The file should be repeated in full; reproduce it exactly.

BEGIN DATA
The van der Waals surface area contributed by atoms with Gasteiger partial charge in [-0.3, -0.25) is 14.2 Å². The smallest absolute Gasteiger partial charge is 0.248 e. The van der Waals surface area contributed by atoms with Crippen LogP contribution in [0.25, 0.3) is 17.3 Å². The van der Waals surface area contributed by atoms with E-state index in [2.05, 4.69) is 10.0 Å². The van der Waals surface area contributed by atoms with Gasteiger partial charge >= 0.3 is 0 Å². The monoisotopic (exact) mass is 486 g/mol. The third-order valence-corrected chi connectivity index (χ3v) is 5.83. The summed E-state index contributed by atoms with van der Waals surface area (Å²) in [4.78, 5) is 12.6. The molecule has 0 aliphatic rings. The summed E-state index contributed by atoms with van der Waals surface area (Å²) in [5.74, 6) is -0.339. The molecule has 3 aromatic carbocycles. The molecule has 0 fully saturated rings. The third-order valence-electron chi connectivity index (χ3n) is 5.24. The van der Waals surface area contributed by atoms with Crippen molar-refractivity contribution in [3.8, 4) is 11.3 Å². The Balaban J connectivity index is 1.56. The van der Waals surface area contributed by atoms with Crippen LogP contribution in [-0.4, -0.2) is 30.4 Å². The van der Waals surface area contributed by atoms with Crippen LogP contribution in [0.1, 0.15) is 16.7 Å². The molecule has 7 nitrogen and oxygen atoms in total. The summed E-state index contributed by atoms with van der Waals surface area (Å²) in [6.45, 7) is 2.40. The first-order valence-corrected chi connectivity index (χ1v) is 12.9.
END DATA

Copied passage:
The van der Waals surface area contributed by atoms with Gasteiger partial charge in [-0.3, -0.25) is 14.2 Å². The smallest absolute Gasteiger partial charge is 0.248 e. The van der Waals surface area contributed by atoms with Crippen LogP contribution in [0.25, 0.3) is 17.3 Å². The van der Waals surface area contributed by atoms with E-state index in [2.05, 4.69) is 10.0 Å². The van der Waals surface area contributed by atoms with Gasteiger partial charge >= 0.3 is 0 Å². The monoisotopic (exact) mass is 486 g/mol. The third-order valence-corrected chi connectivity index (χ3v) is 5.83. The summed E-state index contributed by atoms with van der Waals surface area (Å²) in [4.78, 5) is 12.6. The molecule has 0 aliphatic rings. The summed E-state index contributed by atoms with van der Waals surface area (Å²) in [5.74, 6) is -0.339. The molecule has 3 aromatic carbocycles. The molecule has 0 fully saturated rings. The third-order valence-electron chi connectivity index (χ3n) is 5.24. The van der Waals surface area contributed by atoms with Crippen molar-refractivity contribution in [3.8, 4) is 11.3 Å². The Balaban J connectivity index is 1.56. The van der Waals surface area contributed by atoms with Crippen LogP contribution in [-0.4, -0.2) is 30.4 Å². The van der Waals surface area contributed by atoms with Crippen LogP contribution in [0.1, 0.15) is 16.7 Å². The molecule has 7 nitrogen and oxygen atoms in total. The summed E-state index contributed by atoms with van der Waals surface area (Å²) in [6.45, 7) is 2.40. The first-order valence-corrected chi connectivity index (χ1v) is 12.9.